The following post was written by Tisch Center social media assistant Kanupriya Bhargava.
On Wednesday, March 5, Preston Robert Tisch Center students had the opportunity to hear from various panelists about Global Sustainable Tourism Development at an event held by the Ricelle “Bunny” Grossinger Distinguished Lecture Series in Tourism Management. The panel was moderated by Clinical Associate Professor Sharr Prohaska and Clinical Assistant Professor Lynn Minnaert, Ph.D.
Pegi Vail, an anthropologist, documentary filmmaker, and Associate Director of the Center for Media, Culture, and History at NYU began the panel by showing a preview of her documentary Gringo Trails. Through before and after footage of backpacker destinations, Vail reveals how the ethnography of backpackers has opened doors to the tourism industry in low-income countries over the years. It was shocking to see the contrast in footage between Haadrin Beach in 1979 and 1989, depicting the aftermath of a Full Moon New Year’s Eve party.
James MacGregor, President of Ecoplannet, shared his message to students, whom he also referred to as the “future of sustainable tourism.” He provided an eye-opening outlook on the diminishing tourism environment and made a call to action to strengthen sustainable tourism education platforms and resources and to ultimately develop a culture of sustainability.
Dr. Louise Twining-Ward, President of Sustainable Travel International, explained how sustainability is not only beneficial for the environment, but how it can be a good business practice. I found her acronym ABCD to be useful to follow not only in sustainability practice but also in life:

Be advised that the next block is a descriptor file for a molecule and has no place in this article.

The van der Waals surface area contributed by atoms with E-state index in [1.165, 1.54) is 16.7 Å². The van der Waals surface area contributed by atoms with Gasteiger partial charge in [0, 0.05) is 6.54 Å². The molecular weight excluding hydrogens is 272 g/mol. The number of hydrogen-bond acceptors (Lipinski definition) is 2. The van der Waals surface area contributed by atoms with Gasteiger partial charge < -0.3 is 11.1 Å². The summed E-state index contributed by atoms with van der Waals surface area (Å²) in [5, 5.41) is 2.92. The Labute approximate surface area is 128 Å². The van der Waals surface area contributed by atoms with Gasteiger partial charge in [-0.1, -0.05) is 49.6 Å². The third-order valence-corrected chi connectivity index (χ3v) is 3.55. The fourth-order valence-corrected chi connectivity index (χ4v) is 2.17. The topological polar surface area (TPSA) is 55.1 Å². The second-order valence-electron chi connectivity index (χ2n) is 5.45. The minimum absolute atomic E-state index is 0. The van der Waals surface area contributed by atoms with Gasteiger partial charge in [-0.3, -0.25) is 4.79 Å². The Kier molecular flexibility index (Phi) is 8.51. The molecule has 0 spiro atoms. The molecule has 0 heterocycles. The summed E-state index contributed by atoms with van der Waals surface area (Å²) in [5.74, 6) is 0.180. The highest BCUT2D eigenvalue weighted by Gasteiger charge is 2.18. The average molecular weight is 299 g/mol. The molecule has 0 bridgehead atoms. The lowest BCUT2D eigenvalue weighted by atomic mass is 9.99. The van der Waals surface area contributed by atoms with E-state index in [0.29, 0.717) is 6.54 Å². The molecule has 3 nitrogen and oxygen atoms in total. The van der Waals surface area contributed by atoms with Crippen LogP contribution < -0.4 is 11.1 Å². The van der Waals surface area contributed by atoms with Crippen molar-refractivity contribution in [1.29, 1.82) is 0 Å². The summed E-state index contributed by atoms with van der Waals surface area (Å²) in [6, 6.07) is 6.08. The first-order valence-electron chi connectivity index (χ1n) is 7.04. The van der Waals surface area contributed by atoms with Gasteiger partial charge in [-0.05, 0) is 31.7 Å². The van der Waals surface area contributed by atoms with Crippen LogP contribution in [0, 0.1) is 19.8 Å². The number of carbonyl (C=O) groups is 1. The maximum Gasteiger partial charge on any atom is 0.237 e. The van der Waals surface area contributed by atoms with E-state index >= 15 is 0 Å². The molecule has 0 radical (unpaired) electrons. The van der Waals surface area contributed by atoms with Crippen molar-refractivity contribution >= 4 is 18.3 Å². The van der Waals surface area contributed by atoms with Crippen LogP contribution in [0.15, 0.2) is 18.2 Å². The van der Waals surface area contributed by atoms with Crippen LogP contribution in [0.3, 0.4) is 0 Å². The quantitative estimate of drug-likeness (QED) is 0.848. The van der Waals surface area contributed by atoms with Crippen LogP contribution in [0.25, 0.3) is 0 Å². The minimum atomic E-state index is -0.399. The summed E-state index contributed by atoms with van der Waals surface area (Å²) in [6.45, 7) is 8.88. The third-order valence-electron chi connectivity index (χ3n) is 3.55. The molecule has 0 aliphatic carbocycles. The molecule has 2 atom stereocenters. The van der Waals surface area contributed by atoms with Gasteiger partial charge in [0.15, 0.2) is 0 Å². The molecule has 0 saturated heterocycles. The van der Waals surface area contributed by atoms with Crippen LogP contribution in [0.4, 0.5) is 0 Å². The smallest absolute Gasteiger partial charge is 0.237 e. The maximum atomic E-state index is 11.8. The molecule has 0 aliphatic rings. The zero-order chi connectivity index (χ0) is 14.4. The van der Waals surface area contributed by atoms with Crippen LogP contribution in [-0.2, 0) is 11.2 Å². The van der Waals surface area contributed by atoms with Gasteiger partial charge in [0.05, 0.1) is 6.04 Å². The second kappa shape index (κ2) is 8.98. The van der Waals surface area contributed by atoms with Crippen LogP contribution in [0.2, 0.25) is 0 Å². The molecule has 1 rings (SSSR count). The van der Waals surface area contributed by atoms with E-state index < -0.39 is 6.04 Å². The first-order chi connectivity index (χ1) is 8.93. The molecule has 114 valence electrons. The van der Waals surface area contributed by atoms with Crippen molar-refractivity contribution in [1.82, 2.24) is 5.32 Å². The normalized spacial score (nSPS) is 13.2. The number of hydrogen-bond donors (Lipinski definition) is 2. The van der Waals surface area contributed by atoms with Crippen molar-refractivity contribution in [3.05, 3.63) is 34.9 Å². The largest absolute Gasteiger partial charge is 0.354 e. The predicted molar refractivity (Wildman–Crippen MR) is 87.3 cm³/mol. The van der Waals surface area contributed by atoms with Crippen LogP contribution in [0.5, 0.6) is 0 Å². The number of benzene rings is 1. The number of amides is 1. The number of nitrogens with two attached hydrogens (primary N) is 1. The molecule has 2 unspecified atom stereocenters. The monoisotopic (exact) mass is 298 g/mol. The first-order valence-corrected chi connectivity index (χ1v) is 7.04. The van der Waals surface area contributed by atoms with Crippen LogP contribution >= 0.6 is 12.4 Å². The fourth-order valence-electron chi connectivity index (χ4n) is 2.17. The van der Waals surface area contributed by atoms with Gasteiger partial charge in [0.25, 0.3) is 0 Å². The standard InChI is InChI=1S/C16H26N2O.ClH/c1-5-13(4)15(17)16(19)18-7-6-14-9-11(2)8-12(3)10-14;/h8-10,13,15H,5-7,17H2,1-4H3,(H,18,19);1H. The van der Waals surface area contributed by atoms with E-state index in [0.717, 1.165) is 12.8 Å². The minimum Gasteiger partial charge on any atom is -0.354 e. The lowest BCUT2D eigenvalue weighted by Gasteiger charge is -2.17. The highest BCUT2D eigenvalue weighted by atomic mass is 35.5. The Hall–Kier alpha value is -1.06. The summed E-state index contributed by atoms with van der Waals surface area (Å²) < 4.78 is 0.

A: Acknowledge the problem
B: Believe you can change it
C: Create the tools
D: Demonstrate the results
Anna Clark, Communications Associate and Media Outreach for Rainforest Alliance, grabbed the audience’s attention with a highly entertaining video called “Follow the Frog”, which depicts a young man who discovers rainforests are in danger and decides to abandon his average and comfortable life to take an active part in saving the environment. The purpose of the film was to show that we don’t need to go to the ends of the world to save a rainforest, instead we can use Rainforest Alliance certified products and still make a difference. Additionally, the Alliance has certified over 190 million acres of land in support of the Rainforest Alliance, an impressive step to conserving our environment and social welfare.
The final speaker Eric Ricaurte, Founder and Chief Executive Officer of Greenview, and a Tisch Center alumnus, challenged the audience to think about mass tourism in a new way. He urged us to “stop thinking about mass tourism as a niche, and instead as mainstream.” Ricaurte categorized the three different types of impacts left on a destination by a visitor as:
2) Energy and Water Consumption, and
Overall, the lecture was a terrific opportunity to discuss the important issues and developments in the global sustainable tourism industry. As a student, I was inspired to play a more active role in not only conserving the environment, but also in integrating these practices into my daily life.